UK schoolgirl playing hopscotch in the playground of a UK primary school

Four out of ten national schools and half of secondary schools have at least one outlet selling alcohol within 300 metres of their school gates, according to a new study. While the typical number of outlets was two, the highest number was 73 for a national school and 50 for a secondary school. Health experts said the figures revealed a “high density” of liquor licences near schools in Ireland and that this was linked to increased childhood exposure to alcohol marketing and normalisation of alcohol use.

The study was conducted by Anne Doyle, attached to the Health Research Board, and Frank Houghton, Technological University of the Shannon, Limerick. Their geographical analysis of all 3,231 primary and all 727 secondary schools and liquor licence details from Revenue found:

  • 44% of all schools in Ireland have at least one alcohol outlet within 300 metres – 43% of primary schools and 52% of secondary schools;
  • The typical number of outlets was two, while the highest number was 73 for primary schools and 50 for secondary schools.

The study, detailed in the Irish Journal of Medical Science, said high alcohol outlet density was associated with increased price competition. It said this made alcohol more affordable, with a significant influence on alcohol-related harm, through violence and injuries, drink-driving, disorderly conduct and property damage. The study said that at least three people die every day as a result of alcohol use in Ireland and that harms from alcohol were “widespread and well-publicised”.

It said the Public Health (Alcohol) Act 2018 was introduced to address the high and harmful level of alcohol use and that delaying and preventing alcohol use among children was “central” to the legislation. Alcohol use is culturally and socially acceptable in Ireland, and alcohol availability and marketing play a crucial role in increasing the risk of schoolchildren initiating and continuing to drink and also increasing the risk of hazardous drinking.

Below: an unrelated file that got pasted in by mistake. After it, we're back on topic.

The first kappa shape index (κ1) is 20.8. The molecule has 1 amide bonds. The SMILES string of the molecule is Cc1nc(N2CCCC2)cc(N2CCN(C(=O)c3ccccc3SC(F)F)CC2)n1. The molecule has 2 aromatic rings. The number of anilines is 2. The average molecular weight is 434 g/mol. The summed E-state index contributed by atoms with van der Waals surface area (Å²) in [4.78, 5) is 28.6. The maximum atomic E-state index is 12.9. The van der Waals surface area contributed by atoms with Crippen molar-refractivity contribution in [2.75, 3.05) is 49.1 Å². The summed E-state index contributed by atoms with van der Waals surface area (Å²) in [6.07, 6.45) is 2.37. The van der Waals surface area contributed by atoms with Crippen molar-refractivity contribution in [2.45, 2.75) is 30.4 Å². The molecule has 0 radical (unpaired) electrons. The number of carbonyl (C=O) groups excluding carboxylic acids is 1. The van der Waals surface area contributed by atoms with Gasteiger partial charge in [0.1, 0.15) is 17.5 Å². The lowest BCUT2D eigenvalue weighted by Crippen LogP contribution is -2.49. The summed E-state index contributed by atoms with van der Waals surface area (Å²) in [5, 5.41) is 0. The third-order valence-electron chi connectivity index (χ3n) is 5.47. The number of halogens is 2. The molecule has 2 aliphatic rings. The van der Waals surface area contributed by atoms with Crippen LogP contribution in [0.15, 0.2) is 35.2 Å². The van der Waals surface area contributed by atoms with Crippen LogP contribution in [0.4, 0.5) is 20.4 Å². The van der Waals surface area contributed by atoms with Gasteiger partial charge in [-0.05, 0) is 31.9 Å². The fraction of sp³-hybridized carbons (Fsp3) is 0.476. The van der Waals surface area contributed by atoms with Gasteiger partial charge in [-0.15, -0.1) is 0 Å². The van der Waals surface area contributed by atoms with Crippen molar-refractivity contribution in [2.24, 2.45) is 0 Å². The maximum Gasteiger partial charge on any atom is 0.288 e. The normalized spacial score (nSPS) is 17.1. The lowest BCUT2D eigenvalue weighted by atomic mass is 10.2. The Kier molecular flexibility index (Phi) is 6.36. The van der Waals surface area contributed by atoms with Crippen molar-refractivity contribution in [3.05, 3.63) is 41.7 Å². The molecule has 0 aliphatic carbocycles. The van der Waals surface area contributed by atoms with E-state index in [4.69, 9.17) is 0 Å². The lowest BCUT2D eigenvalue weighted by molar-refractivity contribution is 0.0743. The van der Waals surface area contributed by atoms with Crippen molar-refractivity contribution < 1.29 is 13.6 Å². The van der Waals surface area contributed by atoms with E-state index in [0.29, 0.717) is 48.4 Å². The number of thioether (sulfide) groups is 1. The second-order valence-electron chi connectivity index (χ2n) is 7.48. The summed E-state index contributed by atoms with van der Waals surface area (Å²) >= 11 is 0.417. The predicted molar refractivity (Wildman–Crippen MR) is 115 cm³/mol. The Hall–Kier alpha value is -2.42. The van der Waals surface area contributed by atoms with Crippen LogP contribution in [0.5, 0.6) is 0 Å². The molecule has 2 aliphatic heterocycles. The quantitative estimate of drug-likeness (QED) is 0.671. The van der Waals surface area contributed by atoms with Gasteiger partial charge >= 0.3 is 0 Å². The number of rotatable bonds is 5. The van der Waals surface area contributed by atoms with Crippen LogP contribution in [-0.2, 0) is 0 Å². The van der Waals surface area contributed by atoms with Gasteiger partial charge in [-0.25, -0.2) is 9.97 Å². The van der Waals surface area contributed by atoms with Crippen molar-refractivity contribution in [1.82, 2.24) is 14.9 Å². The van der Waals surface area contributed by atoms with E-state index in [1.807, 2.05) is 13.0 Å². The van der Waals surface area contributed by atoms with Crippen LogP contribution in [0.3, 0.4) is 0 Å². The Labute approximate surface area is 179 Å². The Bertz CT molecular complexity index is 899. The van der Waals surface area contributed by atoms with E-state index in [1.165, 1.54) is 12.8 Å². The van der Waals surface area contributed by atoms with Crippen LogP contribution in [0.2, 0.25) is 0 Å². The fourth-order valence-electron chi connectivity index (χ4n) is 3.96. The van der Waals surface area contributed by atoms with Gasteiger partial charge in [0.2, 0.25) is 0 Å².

The study said the sale of alcohol in the vicinity of schools has been shown to “increase childhood exposure” to alcohol marketing, normalise alcohol use, lead to earlier alcohol initiation, influence education performance and increase rates of school absenteeism. It added: “Although the Public Health (Alcohol) Act prohibits alcohol advertising in close proximity to schools, the Sale of Alcohol Bill 2022 proposes to remove the limit on the number of licences that can be issued thereby potentially increasing outlet density.

“Given the high density of liquor licences within the vicinity of schools in Ireland and the evidence that such intoxigenic environments have a negative impact on young people’s lives, it is important that public health be prioritised to limit alcohol accessibility and availability amongst schoolchildren including establishing minimum distances between schools and licences or restricting the number of licences in localities.”

Original article 


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